Friday, 28 March 2014

Proper Food Storage - Part 2

Just like Mom used to make! Photo source Flickr, used under creative commons.

Welcome to the second installment in our two-part series on proper food storage. If you missed last week's episode, click here! Today we voyage into the freezer, explore the complicated relationship some foods have with your refrigerator, and offer a few tips and tricks for tastier, longer lasting food.

In the Freezer
Your long-term storage solution! If you're planning to store frozen meat, fish or poultry for more than two months, add an extra protective layer by wrapping the package (still in its original wrapper) with heavy-duty foil or popping it into a freezer bag and sealing tightly. This will help prevent both freezer burn and cross-contamination of foods. Certain foods should not be frozen. These include fresh eggs in the shell, an opened container of liquid pasteurized eggs or egg substitutes, mayonnaise or unopened canned ham. Unopened carton of liquid eggs can be frozen without any problems.

Food Life Span
Your safest bet is usually just to keep an eye on the best before date and make sure your food is stored and sealed properly. But what about opened food and leftovers? Most recipes we use don't come with a best before date. To see some guidelines for storing those hard to pin down foods in your fridge or freezer, visit

Refrigerator Frenemies
Some foods have a more complicated relationship with your refrigerator. While it's always a good idea to store cooked or pre-cut fruit and vegetable dishes, for some fresh foods the fridge can be a hostile environment. Refrigeration can actually cause them to lose their taste or texture or spoil faster. Here are some tips for dealing with these tricky customers:

  • Unripened Bananas – These will never ripen if placed in the fridge. You can store ripe bananas in the fridge for up to two weeks, although their skins will turn brown.
  • Avocados – The same idea as bananas. Let them ripen on the counter first.
  • Fresh Whole Tomatoes – They will turn mushy and mealy. May as well turn them into pasta sauce at that point. Keep them on the counter and keep an eye on them.
  • Potatoes - Storing them at cold temperatures converts their starch to sugar more quickly, affecting their flavor, texture and the way they cook. Keep them somewhere dark and dry.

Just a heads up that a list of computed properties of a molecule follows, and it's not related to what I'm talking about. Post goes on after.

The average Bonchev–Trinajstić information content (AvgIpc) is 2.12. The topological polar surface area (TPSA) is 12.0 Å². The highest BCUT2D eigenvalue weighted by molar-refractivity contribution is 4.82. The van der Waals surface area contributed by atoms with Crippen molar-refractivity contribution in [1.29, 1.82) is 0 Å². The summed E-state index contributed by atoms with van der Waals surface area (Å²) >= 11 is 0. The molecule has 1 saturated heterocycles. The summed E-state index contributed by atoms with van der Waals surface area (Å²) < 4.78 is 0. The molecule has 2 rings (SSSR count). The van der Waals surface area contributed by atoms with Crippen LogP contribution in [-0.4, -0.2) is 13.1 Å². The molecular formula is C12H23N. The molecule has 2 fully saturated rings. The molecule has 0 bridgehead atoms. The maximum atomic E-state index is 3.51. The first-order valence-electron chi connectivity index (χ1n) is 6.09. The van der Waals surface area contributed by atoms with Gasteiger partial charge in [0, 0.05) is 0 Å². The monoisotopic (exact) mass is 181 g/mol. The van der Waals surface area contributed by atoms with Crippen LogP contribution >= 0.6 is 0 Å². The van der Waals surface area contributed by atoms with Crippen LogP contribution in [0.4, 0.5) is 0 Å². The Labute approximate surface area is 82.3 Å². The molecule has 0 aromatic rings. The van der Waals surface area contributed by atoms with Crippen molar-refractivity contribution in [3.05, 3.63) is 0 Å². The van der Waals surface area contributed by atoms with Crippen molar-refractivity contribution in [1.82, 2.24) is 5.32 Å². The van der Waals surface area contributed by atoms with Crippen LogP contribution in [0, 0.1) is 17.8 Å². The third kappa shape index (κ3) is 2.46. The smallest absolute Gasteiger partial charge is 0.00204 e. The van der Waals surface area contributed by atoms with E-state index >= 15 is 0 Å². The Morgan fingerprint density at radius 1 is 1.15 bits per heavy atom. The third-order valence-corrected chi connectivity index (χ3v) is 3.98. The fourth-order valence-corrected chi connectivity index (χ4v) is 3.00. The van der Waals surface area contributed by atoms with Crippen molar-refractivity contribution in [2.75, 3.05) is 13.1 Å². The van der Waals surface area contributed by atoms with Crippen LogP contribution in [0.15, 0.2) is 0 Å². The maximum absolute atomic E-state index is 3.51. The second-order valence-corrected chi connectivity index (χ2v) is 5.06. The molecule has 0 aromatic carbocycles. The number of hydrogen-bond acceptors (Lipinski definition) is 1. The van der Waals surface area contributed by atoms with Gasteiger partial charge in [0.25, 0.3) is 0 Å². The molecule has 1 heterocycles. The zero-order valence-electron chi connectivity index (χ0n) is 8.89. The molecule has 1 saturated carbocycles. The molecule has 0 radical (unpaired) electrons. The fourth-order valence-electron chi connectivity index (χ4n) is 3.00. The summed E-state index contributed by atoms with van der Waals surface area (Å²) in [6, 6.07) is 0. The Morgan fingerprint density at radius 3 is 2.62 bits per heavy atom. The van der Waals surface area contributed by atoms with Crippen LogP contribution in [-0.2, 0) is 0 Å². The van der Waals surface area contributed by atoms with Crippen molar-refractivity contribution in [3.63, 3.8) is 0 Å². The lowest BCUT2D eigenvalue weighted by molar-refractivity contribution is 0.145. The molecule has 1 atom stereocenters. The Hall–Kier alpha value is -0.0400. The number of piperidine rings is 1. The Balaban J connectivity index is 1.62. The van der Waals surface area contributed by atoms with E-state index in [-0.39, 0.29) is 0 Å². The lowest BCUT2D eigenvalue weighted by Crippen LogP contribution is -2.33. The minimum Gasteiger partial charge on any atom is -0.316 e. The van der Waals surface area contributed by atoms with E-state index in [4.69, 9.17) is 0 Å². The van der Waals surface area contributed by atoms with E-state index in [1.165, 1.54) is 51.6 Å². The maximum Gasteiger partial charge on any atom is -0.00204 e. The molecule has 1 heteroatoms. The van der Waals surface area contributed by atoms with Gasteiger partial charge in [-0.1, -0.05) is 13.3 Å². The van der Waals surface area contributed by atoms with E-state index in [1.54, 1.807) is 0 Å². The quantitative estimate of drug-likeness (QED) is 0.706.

• Onions and Whole Garlic– The moisture in the fridge is not good for them. You should also keep them away from your potatoes for the same reason. Keep in a dark, well ventilated place.
  • Eggplants – Their flavour will drain away in the fridge. Store on the counter (unless your house is really warm) and use within a few days.
  • Whole Melons – Refrigeration will cause them to lose nutrients over time, so it's best to enjoy them as soon as they're ripe and finish eating within a few days. Wrap and refrigerate after slicing or if you are worried about over-ripening.
  • Lemons and Limes – These fruits have a tendency to absorb the odours of other foods, which can do funky things to their flavours. They should be fine on the counter, though.
  • Honey - Refrigerating it can cause crystallization, making it gritty, or simply too thick to spread easily. Honey will be fine at room temperature in a dry place.

Extra Tips and Tricks
  • Label your leftovers - all you need is some masking tape and a pen. Write down the date and stick it to your leftover containers on the first day of storage. Leftover meals are generally good for another three days in the refrigerator and up to a month or more in the freezer.
  • If you make a gigantic batch of anything, break it into meal sized portions before freezing or refrigerating it. For food safety, foods should be reheated only once and any leftovers from the leftovers should be discarded.
  • Avoid refreezing meat and fish. Cooked meat and fish may be refrozen once, raw should not be refrozen. Previously frozen foods need to be fully cooked before they are returned to freezer. For example, if we used frozen hamburger for our spaghetti sauce, we need to fully cook the sauce and then the meat in it is safe to refreeze.
  • Don't store leftover canned food in the cans they came in. Materials from opened cans can leach into your food, giving it a metallic taste and possibly leading to contamination over time. Transfer to a resealable container or a bowl covered in plastic wrap instead.
  • Store mushrooms in a brown paper bag to absorb unwanted moisture or place them loose in a plastic bag left partially open to allow air circulation.
  • Herbs, like chives, thyme, and rosemary can be stored in your refrigerator door or crisper. First, loosely wrap them in a paper towel, followed by plastic wrap. Make sure herbs are dry, or they may become moldy.
  • “Bushy” herbs like parsley, basil and cilantro can be treated like fresh cut flowers! When storing herbs, snip off the ends, and store upright in a glass of water (like flowers in a vase). Parsley and cilantro can be stored in the fridge, loosely covered by a plastic bag. Basil should be left out at room temperature.  Note: Both of the above herb storage methods can be used on asparagus in the fridge as well!
  • Have you ever gone on a long trip and come back only to realize the power has gone off at some point while you were away? A trick to see if your power has gone off long enough to thaw the food in your freezer is to place a single ice cube in a plastic Ziploc bag in your freezer before you take your trip. If it has kept its shape, your food should be fine, otherwise it's probably safest to pitch everything.

For more reading on this subject:

No comments:

Post a comment

Comment? Question? Criticism? New idea? Want to volunteer? Feel free to leave us a message.